Atlantic City casinos could welcome their first skill-based gaming machines as soon as next week, provided state regulators sign off on the plan.
On Tuesday, New York-based startup GameCo announced that it would debut its new video game gambling machines (VGM) on the casino floors of Caesars Entertainment’s three AC properties this fall.
GameCo plans to install 21 gaming positions in “high-traffic, prominent locations” at each of the three Caesars’ properties. There will be three triple-unit carousels at Caesars Atlantic City, two at Harrah’s Resort and two more at Bally’s. A GameCo spokesperson said the games will go live “most likely in two weeks.”
The first game will be a first-person action game titled Danger Arena. Players will be presented with a random game scenario and the payout will be determined by how many robots one manages to vanquish along the way, although GameCo claims the VGM will maintain “the same casino economics as slot machines.”
In February, New Jersey published its temporary regulations regarding skill-based casino games but the Division of Gaming Enforcement has yet to give its final blessing to the games.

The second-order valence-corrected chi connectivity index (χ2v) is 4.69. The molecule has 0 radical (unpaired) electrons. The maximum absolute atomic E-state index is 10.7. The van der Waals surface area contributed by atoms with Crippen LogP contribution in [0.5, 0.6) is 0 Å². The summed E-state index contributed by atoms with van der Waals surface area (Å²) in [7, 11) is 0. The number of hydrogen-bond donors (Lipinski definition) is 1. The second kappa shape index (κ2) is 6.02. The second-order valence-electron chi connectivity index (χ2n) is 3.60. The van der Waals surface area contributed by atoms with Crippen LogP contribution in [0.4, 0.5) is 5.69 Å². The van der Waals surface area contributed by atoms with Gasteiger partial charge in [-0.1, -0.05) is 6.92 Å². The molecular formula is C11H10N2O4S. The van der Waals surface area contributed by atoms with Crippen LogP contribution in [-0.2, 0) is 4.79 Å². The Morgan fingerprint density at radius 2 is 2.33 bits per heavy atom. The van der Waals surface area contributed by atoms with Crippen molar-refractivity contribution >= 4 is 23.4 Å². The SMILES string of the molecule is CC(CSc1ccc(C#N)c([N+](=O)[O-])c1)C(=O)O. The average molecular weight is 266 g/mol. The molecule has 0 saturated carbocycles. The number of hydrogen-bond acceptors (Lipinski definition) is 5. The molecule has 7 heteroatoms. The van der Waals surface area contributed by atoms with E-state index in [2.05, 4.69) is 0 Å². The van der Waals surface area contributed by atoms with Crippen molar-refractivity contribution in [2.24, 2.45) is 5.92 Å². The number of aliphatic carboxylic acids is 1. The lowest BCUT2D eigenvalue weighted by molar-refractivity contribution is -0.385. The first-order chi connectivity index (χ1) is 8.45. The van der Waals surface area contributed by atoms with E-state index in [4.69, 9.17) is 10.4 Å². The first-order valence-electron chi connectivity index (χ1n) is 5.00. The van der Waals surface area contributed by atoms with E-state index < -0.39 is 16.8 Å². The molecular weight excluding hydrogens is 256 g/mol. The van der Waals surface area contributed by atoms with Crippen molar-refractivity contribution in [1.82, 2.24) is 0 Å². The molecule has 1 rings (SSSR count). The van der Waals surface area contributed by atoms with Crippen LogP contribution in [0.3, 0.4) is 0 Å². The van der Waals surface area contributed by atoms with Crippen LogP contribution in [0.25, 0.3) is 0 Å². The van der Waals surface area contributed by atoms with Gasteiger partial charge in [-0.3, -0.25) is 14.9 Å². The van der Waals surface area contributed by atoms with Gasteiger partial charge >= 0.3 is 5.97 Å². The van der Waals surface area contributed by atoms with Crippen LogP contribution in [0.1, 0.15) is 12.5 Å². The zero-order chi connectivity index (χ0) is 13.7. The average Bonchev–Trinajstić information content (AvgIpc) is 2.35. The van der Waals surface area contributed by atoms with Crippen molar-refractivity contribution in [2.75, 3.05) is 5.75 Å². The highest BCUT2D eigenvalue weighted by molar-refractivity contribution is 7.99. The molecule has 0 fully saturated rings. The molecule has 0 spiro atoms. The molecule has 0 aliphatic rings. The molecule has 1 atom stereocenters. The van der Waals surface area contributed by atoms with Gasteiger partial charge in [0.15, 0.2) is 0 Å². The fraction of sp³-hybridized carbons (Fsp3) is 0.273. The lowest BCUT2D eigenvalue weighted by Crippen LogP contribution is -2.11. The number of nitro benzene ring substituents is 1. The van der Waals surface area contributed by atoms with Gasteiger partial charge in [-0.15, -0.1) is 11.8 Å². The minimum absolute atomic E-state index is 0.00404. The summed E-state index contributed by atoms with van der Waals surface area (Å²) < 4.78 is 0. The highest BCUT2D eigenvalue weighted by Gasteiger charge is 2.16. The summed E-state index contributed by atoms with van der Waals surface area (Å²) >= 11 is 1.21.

DGE director David Rebuck said his outfit was reviewing GameCo’s product through its New Jersey First program, which prioritizes inspection of new products if developers choose New Jersey as their debut market.
GameCo says future VGM will feature genres ranging from sports, racing and fighting to casual games. GameCo CEO Blaine Graboyes said it was “tremendously exciting to be first-to-market in an industry effort to attract the next generation of players to the casino floor.”
Graboyes told the Associated Press that there was “a great focus on being first” to market but insisted that his company was “interested in this being a long-term proposition.” GameCo says it plans to roll out its VGM in other casino markets within the next six months.
However, it remains to be seen whether GameCo will be beaten to the punch by rival Gamblit Gaming, which announced its own deal with Caesars to put skill-based games in casinos in California and Nevada.
The past week has seen Gamblit announce a flurry of new signings to ‘gamblify’ game developers’ products, including a deal with Halfbrick Studios to add real-money gaming elements to its Jetpack Joyride adventure title. Gamblit says the gamblified Jetpack Joyride will hit casino floors in late 2017.